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I am developing a wpf application using the prism framework [.net 4.0]. I have implemented a popup window using the RegionPopupBehavior from the StockTrader RI. Now when I close the main window either using the close button in upper right of window title bar [main window], or using

Application.Current.Shutdown() 

call in a button click, I get a win32 exception with the message "Invalid Window Handle" and the stack trace is all interop calls back to the app Run() call.

I have search google and SO for answer to no avail. I have set break during close and checked the Windows collection but it only shows the main window as active [if popup is hidden]. Note that I get the error whether the popup window is open or not when I hit close.

Here is the stack trace:

at MS.Win32.HwndWrapper.DestroyWindow(Object args)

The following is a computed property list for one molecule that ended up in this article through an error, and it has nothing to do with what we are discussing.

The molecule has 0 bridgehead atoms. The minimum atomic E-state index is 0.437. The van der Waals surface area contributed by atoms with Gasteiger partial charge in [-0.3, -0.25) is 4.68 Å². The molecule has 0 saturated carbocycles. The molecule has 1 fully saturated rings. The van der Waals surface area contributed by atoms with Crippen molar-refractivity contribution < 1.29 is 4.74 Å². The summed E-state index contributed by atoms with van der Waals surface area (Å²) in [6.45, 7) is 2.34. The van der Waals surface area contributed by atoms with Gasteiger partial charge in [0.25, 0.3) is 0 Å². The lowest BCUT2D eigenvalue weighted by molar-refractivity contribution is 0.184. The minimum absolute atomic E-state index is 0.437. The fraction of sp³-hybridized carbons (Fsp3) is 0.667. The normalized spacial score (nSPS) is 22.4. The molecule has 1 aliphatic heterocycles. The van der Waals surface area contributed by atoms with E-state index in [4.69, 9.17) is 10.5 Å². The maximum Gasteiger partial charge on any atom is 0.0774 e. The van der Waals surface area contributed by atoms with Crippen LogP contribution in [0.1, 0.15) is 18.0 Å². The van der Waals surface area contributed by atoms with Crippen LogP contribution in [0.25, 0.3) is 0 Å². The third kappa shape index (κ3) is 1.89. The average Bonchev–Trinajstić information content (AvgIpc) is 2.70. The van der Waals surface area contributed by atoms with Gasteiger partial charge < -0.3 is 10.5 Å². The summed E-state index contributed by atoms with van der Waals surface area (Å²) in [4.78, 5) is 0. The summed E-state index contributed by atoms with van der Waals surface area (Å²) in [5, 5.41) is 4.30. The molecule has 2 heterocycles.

at MS.Win32.HwndWrapper.Dispose(Boolean disposing, Boolean isHwndBeingDestroyed)
   at MS.Win32.HwndWrapper.Dispose()
   at System.Windows.Interop.HwndSource.Dispose(Boolean disposing)
   at System.Windows.Interop.HwndSource.WeakEventDispatcherShutdown.OnShutdownFinished(Object sender, EventArgs e)
   at System.EventHandler.Invoke(Object sender, EventArgs e)
   at System.Windows.Threading.Dispatcher.ShutdownImplInSecurityContext(Object state)
   at System.Threading.ExecutionContext.RunInternal(ExecutionContext executionContext, ContextCallback callback, Object state, Boolean preserveSyncCtx)
   at System.Threading.ExecutionContext.Run(ExecutionContext executionContext, ContextCallback callback, Object state, Boolean preserveSyncCtx)
   at System.Threading.ExecutionContext.Run(ExecutionContext executionContext, ContextCallback callback, Object state)
   at System.Windows.Threading.Dispatcher.ShutdownImpl()
   at System.Windows.Threading.Dispatcher.PushFrameImpl(DispatcherFrame frame)
   at System.Windows.Threading.Dispatcher.PushFrame(DispatcherFrame frame)
   at System.Windows.Threading.Dispatcher.Run()
   at System.Windows.Application.RunDispatcher(Object ignore)
   at System.Windows.Application.RunInternal(Window window)
   at System.Windows.Application.Run(Window window)
   at System.Windows.Application.Run()
   at RNDGroup.App.App.Main() in c:\Users\jgilliland\Projects\Common\Source\Prism GUI\RNDGroup.App\obj\x86\Release\App.g.cs:line 0